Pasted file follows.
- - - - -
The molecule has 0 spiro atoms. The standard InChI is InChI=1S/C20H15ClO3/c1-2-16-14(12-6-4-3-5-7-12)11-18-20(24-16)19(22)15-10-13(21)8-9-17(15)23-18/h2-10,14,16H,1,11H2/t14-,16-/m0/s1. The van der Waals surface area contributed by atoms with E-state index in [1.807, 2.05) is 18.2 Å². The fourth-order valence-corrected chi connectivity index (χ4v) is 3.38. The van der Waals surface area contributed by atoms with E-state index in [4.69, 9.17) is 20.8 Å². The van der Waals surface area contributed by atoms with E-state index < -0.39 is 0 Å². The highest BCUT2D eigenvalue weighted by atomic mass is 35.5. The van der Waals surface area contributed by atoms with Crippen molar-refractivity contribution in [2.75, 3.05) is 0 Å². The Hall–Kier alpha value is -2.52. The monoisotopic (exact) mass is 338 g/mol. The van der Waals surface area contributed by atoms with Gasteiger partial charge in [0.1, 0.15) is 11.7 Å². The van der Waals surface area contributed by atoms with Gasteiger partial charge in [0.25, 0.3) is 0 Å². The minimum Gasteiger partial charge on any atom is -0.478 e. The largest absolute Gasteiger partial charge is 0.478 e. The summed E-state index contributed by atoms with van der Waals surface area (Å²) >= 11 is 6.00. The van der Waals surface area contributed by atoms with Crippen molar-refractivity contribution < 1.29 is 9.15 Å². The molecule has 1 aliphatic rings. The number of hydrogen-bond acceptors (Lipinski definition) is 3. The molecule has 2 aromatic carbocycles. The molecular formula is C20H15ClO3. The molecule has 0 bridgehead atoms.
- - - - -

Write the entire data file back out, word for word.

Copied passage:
The molecule has 0 spiro atoms. The standard InChI is InChI=1S/C20H15ClO3/c1-2-16-14(12-6-4-3-5-7-12)11-18-20(24-16)19(22)15-10-13(21)8-9-17(15)23-18/h2-10,14,16H,1,11H2/t14-,16-/m0/s1. The van der Waals surface area contributed by atoms with E-state index in [1.807, 2.05) is 18.2 Å². The fourth-order valence-corrected chi connectivity index (χ4v) is 3.38. The van der Waals surface area contributed by atoms with E-state index in [4.69, 9.17) is 20.8 Å². The van der Waals surface area contributed by atoms with E-state index < -0.39 is 0 Å². The highest BCUT2D eigenvalue weighted by atomic mass is 35.5. The van der Waals surface area contributed by atoms with Crippen molar-refractivity contribution in [2.75, 3.05) is 0 Å². The Hall–Kier alpha value is -2.52. The monoisotopic (exact) mass is 338 g/mol. The van der Waals surface area contributed by atoms with Gasteiger partial charge in [0.1, 0.15) is 11.7 Å². The van der Waals surface area contributed by atoms with Gasteiger partial charge in [0.25, 0.3) is 0 Å². The minimum Gasteiger partial charge on any atom is -0.478 e. The largest absolute Gasteiger partial charge is 0.478 e. The summed E-state index contributed by atoms with van der Waals surface area (Å²) >= 11 is 6.00. The van der Waals surface area contributed by atoms with Crippen molar-refractivity contribution < 1.29 is 9.15 Å². The molecule has 1 aliphatic rings. The number of hydrogen-bond acceptors (Lipinski definition) is 3. The molecule has 2 aromatic carbocycles. The molecular formula is C20H15ClO3. The molecule has 0 bridgehead atoms.